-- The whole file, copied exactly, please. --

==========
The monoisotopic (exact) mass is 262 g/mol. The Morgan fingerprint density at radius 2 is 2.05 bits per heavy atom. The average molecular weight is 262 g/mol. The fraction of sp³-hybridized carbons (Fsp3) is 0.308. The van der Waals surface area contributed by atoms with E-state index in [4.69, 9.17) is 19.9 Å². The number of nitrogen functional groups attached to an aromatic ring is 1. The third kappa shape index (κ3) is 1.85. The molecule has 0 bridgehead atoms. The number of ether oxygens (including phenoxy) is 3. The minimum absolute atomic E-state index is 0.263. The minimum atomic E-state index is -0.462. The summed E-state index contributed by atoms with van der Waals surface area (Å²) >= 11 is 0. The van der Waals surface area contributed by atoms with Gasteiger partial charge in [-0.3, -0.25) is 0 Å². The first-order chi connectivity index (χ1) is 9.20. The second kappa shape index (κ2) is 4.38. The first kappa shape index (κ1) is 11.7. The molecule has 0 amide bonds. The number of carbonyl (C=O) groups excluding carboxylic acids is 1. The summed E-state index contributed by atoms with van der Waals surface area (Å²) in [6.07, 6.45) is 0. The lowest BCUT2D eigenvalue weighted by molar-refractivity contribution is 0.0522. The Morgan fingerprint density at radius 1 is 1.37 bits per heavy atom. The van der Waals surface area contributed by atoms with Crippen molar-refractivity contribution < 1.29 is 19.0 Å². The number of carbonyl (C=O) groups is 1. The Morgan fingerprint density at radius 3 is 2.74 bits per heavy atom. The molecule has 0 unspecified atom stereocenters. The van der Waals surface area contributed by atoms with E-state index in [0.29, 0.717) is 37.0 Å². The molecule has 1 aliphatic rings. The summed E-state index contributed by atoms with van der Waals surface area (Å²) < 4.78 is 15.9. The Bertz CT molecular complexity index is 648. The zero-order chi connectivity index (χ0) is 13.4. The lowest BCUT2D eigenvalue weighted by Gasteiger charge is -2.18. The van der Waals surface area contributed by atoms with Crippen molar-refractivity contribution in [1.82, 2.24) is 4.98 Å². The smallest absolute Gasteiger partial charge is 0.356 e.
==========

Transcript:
The monoisotopic (exact) mass is 262 g/mol. The Morgan fingerprint density at radius 2 is 2.05 bits per heavy atom. The average molecular weight is 262 g/mol. The fraction of sp³-hybridized carbons (Fsp3) is 0.308. The van der Waals surface area contributed by atoms with E-state index in [4.69, 9.17) is 19.9 Å². The number of nitrogen functional groups attached to an aromatic ring is 1. The third kappa shape index (κ3) is 1.85. The molecule has 0 bridgehead atoms. The number of ether oxygens (including phenoxy) is 3. The minimum absolute atomic E-state index is 0.263. The minimum atomic E-state index is -0.462. The summed E-state index contributed by atoms with van der Waals surface area (Å²) >= 11 is 0. The van der Waals surface area contributed by atoms with Gasteiger partial charge in [-0.3, -0.25) is 0 Å². The first-order chi connectivity index (χ1) is 9.20. The second kappa shape index (κ2) is 4.38. The first kappa shape index (κ1) is 11.7. The molecule has 0 amide bonds. The number of carbonyl (C=O) groups excluding carboxylic acids is 1. The summed E-state index contributed by atoms with van der Waals surface area (Å²) in [6.07, 6.45) is 0. The lowest BCUT2D eigenvalue weighted by molar-refractivity contribution is 0.0522. The Morgan fingerprint density at radius 1 is 1.37 bits per heavy atom. The van der Waals surface area contributed by atoms with Crippen molar-refractivity contribution < 1.29 is 19.0 Å². The number of carbonyl (C=O) groups is 1. The Morgan fingerprint density at radius 3 is 2.74 bits per heavy atom. The molecule has 0 unspecified atom stereocenters. The van der Waals surface area contributed by atoms with E-state index in [0.29, 0.717) is 37.0 Å². The molecule has 1 aliphatic rings. The summed E-state index contributed by atoms with van der Waals surface area (Å²) < 4.78 is 15.9. The Bertz CT molecular complexity index is 648. The zero-order chi connectivity index (χ0) is 13.4. The lowest BCUT2D eigenvalue weighted by Gasteiger charge is -2.18. The van der Waals surface area contributed by atoms with Crippen molar-refractivity contribution in [1.82, 2.24) is 4.98 Å². The smallest absolute Gasteiger partial charge is 0.356 e.